Journalism’s Slow Death

Journalism’s woes continue. Mainstream outlets continue to hemorrhage (as a dual-forged result of the Internet inundation and the financial crisis), while the proliferation of new material on the web continues to be rife with trash. Someday, I hope, the industry will pull itself out of this mess and figure out a way to sustain quality investigative reporting. In the meantime, even some of the good outlets are printing stories I either know to be false or completely disagree with (after eight months on the ground in Iraq).
It amazes me that even writers with journalistic creds have allowed their ideological points of view to shape articles, no matter the objective realities that lay before them. One recent article (on the website of the otherwise respected Center for Investigative Reporting) criticized the Iraqi Army’s Special Forces division for putting a gun to a child’s head and threatening a house full of people—the reporter’s point was that those Special Forces units threaten to become death squads. Unlike that reporter, I lived with the Iraqi Army for two months (not, admittedly, with its Special Forces units). And I didn’t see anything approaching death-squad type material.
What I did see were the lists of hundreds of soldiers that have been killed with the bombs of extremists. And I heard the stories (unending) of other soldiers and civilians that have been killed, maimed and tortured by those extremists. I found it particularly entertaining that that reporter’s feelings were so offended by violence—in a war zone. Perhaps he should have left his San Francisco sensibilities where they belonged—outside of a war zone. The civilians I lived with were missing legs—as well as brothers, cousins, uncles and sons—and yet I’ve seen precious few reports treating the horrors visited on the Iraqi population by Arab foreign fighters (one of the most despicable lessons of this conflict is that Iraq’s own neighbors have brought the most sincere kind of wrath).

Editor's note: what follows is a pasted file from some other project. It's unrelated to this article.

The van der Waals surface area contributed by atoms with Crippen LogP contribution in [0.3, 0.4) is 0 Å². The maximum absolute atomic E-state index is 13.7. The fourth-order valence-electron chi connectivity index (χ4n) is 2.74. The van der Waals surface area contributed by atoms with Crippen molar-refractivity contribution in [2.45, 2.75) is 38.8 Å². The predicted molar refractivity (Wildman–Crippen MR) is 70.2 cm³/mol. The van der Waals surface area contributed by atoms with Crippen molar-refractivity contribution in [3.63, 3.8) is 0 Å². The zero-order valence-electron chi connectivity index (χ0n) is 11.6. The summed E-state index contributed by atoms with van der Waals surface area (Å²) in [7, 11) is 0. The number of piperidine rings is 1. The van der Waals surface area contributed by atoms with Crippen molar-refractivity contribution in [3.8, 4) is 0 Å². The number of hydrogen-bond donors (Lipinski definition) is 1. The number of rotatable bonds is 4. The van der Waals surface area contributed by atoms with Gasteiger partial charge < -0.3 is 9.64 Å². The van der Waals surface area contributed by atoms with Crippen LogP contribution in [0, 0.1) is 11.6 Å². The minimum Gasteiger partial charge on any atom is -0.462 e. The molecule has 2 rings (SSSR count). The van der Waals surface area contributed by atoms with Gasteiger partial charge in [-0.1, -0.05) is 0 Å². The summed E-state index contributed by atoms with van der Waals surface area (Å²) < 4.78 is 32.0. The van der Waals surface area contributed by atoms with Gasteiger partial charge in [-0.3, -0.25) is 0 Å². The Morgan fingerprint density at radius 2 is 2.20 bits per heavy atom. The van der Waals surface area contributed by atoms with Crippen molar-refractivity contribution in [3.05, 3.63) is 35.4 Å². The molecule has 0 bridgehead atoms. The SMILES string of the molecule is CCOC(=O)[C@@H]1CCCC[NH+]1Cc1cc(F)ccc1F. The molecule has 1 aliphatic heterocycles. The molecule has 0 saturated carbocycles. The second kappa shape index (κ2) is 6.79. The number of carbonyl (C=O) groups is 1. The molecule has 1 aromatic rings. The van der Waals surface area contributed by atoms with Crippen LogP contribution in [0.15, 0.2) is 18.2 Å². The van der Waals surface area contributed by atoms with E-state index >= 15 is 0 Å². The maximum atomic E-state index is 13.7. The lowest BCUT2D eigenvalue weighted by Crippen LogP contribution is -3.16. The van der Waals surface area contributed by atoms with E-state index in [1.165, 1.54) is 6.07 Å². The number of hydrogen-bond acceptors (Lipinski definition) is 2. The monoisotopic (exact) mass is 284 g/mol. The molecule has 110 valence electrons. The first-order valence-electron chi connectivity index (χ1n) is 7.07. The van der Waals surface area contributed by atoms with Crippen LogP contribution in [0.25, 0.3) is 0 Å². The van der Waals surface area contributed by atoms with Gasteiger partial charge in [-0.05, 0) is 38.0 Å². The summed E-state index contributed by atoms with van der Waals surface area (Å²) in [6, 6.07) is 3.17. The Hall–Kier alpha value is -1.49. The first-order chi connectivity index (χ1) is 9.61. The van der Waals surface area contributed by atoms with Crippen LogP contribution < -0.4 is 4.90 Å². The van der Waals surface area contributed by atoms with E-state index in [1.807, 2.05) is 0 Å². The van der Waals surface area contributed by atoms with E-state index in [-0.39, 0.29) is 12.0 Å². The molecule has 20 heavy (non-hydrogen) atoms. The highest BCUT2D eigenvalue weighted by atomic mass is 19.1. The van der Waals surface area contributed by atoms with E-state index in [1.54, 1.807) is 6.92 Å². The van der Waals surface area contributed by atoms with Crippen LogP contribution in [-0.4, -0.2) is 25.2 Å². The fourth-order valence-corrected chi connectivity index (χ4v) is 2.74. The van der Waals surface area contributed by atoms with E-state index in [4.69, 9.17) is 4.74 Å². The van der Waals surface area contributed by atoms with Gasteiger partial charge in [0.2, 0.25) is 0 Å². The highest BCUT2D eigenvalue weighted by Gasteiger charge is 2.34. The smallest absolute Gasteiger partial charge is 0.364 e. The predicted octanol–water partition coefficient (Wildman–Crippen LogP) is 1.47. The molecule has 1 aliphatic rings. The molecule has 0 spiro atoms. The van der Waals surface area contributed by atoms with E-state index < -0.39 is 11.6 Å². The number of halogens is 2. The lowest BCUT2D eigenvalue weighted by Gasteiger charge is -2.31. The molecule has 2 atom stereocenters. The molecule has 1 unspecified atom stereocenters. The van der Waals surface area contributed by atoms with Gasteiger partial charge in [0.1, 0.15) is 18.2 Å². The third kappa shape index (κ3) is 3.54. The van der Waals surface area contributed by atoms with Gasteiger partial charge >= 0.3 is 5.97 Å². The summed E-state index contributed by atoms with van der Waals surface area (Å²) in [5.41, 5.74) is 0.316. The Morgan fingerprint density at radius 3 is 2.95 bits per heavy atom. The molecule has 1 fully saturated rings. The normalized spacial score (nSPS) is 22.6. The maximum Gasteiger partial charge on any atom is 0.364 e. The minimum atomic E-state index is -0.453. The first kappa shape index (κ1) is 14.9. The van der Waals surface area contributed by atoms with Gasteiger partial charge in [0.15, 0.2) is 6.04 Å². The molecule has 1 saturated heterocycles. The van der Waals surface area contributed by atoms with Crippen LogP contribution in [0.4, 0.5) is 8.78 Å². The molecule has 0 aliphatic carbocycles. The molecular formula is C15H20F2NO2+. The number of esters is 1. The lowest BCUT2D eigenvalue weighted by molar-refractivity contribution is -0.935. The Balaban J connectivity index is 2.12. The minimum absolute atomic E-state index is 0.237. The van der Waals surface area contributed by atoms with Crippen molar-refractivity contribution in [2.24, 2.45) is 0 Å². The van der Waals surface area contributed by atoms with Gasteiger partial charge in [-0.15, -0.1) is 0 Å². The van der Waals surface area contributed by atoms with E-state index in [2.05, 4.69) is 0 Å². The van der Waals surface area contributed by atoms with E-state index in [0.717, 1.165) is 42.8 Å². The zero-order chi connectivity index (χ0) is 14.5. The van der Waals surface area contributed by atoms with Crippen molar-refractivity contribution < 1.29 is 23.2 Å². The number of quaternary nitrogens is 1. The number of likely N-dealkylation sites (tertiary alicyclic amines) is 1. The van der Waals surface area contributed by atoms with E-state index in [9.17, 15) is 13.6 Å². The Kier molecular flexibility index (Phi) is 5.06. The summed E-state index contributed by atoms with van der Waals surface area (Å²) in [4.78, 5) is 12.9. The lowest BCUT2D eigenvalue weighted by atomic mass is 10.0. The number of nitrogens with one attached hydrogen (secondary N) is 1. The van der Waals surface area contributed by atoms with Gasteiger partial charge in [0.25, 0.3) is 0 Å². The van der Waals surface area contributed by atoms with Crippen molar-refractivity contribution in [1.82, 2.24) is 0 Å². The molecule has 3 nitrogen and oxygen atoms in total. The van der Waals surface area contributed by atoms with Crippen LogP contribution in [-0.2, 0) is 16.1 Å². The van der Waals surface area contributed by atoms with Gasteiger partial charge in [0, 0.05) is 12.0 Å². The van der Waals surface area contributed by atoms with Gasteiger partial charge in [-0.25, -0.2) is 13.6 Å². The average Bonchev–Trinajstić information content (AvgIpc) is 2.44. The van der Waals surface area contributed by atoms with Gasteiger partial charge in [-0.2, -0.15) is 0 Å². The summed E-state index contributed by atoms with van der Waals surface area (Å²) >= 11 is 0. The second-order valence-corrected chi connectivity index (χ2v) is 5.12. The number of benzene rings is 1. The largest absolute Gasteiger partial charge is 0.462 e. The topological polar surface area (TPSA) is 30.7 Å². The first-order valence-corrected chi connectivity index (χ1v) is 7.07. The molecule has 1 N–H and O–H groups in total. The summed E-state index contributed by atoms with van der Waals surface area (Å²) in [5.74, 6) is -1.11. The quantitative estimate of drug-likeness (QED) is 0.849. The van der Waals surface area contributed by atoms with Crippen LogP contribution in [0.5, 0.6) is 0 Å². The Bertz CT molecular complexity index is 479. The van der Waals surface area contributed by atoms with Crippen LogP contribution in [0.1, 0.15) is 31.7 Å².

Plans are underway to begin printing with a website called The Moderate Voice (a centrist-centered site that includes voices from both ends of the political spectrum). Take a look at what Moderate Voice editor Joe Gandelman had to say about the blogging explosion—I think he makes some good points. Check back at this page, periodically, for updates re: the Moderate Voice, as well as new photos (I’m in the process of developing 50 rolls of film I shot in Iraq).

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One Response to “Journalism’s Slow Death”

  1. Full-On Ballsy to do what you’ve done in Iraq, and Mexico- Wading into the middle of the shit rather than reporting from a comfy office chair.
    cheers mate. keep up the good work.

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